As a fan of James Bond movies, I have always likened the role of IT organizations as that of Q. Mission after mission, the quartermaster managed to create innovations that surprise, disrupt, and foil the spy extraordinaire’ s enemies. And increasingly IT teams are providing the same hero-enabling services to their sales counterparts, supporting real-time data processing, intelligence delivery, and insight-driven decision-making.
However, organizations that possess a long-established trove of massive data volumes and legacy business rules may find delivering these capabilities to be more challenging than other competitors. The cause? Limited integration between the latest technologies and their existing software systems.
Why failure happens to seemingly good integration strategies
Technology integrations are a moving target for most organizations. Every time a new digital investment is introduced into the IT landscape, new challenges in data processing, maintenance workflows, and connectivity inevitably arise. And very quickly, a seemingly simple and foolproof integration plan can become expensive, time-consuming, and complex – especially when technologies from multiple vendors are deployed.
Some companies have worked around this issue by leveraging SAP process integration (PI) and/or process orchestration (PO) solutions. In theory, they are modeling, implementing, integrating, and monitoring applications and securely exchanging information across a distributed network of technologies, users, and decision-makers. But as the IT landscape grows more diverse, these projects can turn into massive efforts, where past integrations are ripped and replaced with a new implementation, which may or may not cover the entirety of the integration scope.
No matter how organized and structured the effort, this “start from scratch” approach to integration brings a lot of moving parts that need to be reworked, scaled, and repurposed – only later resulting in compromises that limit the realization of expected outcomes.
Let’s consider the integration of order management software. Companies sometimes map a narrow set of ERP data to the software with an iDOC and upload it using process integration or process orchestration capabilities. However, the back-end processing functionality often fails – leaving a large backlog of orders that need to be reprocessed.
Resigning to this integration trap only leads to limited innovation and digitalization. What’s really needed is a purpose-built platform that either synchronizes data quickly or accommodates for real-time interaction between various technologies from multiple providers.
How to free your data and ensure integration success
Abandoning so-called standard integration strategies, businesses can unleash the power of live data to foster customer experiences and interaction that are not only impressive but also heroic contributors to revenue growth. Doing so allows salespeople to respond to market shifts with greater agility. Meanwhile, the IT team can decrease the need for dedicated support resources and limit technical risks by using a product that is actively maintained while still providing the ability for customization and extension.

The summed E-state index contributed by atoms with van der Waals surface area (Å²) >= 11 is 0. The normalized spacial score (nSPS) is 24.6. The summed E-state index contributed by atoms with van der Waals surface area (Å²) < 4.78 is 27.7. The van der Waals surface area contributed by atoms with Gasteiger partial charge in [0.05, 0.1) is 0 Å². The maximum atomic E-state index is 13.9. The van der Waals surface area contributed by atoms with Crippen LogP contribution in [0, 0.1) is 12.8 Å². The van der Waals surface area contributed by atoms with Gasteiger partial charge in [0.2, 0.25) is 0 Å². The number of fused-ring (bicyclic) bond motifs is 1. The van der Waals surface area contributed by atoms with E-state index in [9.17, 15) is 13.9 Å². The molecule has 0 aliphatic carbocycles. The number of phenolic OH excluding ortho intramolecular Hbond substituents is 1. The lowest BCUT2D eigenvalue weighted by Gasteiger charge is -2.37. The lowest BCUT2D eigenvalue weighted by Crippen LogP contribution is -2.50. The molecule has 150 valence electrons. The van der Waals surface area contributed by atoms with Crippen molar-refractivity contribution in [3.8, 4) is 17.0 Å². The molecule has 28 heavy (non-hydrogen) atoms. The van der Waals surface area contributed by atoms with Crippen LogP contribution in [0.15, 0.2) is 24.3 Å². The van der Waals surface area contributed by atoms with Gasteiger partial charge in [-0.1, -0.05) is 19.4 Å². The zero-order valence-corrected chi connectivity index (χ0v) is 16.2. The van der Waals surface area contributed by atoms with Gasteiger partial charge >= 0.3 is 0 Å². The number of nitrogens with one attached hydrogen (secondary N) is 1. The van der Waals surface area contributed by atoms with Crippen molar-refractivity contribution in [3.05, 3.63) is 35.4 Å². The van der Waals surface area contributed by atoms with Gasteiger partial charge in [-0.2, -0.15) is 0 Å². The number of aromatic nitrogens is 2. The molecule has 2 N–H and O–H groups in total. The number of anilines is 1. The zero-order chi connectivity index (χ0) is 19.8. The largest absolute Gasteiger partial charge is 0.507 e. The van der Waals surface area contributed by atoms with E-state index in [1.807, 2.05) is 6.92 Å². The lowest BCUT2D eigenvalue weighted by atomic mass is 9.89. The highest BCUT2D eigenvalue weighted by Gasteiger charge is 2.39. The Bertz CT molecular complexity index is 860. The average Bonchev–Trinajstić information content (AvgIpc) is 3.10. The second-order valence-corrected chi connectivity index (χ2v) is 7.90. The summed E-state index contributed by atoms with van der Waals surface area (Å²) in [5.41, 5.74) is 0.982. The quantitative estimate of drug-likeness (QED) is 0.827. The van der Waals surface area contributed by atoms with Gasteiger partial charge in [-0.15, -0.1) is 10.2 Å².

When traditional tactics are compared against next-generation integration platforms, it’s abundantly clear why businesses are achieving such success. By serving as an end-to-end integration solution, the platform unlocks the full range of real-time ERP data without the need for recreating configurations and sources such as price books. Plus, sales teams and external partners can leverage their CRM platform to generate scalable, accurate quotes based on that information. And those quotes can be moved to an order management application immediately, once the quote is approved in the consuming system.
By supporting on-demand access to customer information, quotes, orders, and pricing, the exchange of ERP data across business processes managed with CRM solutions is simpler, faster, and, above all, harmonized – enabling advantages such as:
- Connected customer and partner interactions
- Uniquely orchestrated processes
- Personalized sales interactions
With this integration approach, companies can embrace anything from new vendors to different versions and next-generation capabilities without the risk of losing years – if not, decades – of business intelligence and logic. So instead of letting growing complexity restrict their IT landscape, they are taking advantage of next-generation capabilities that make sense for their operations.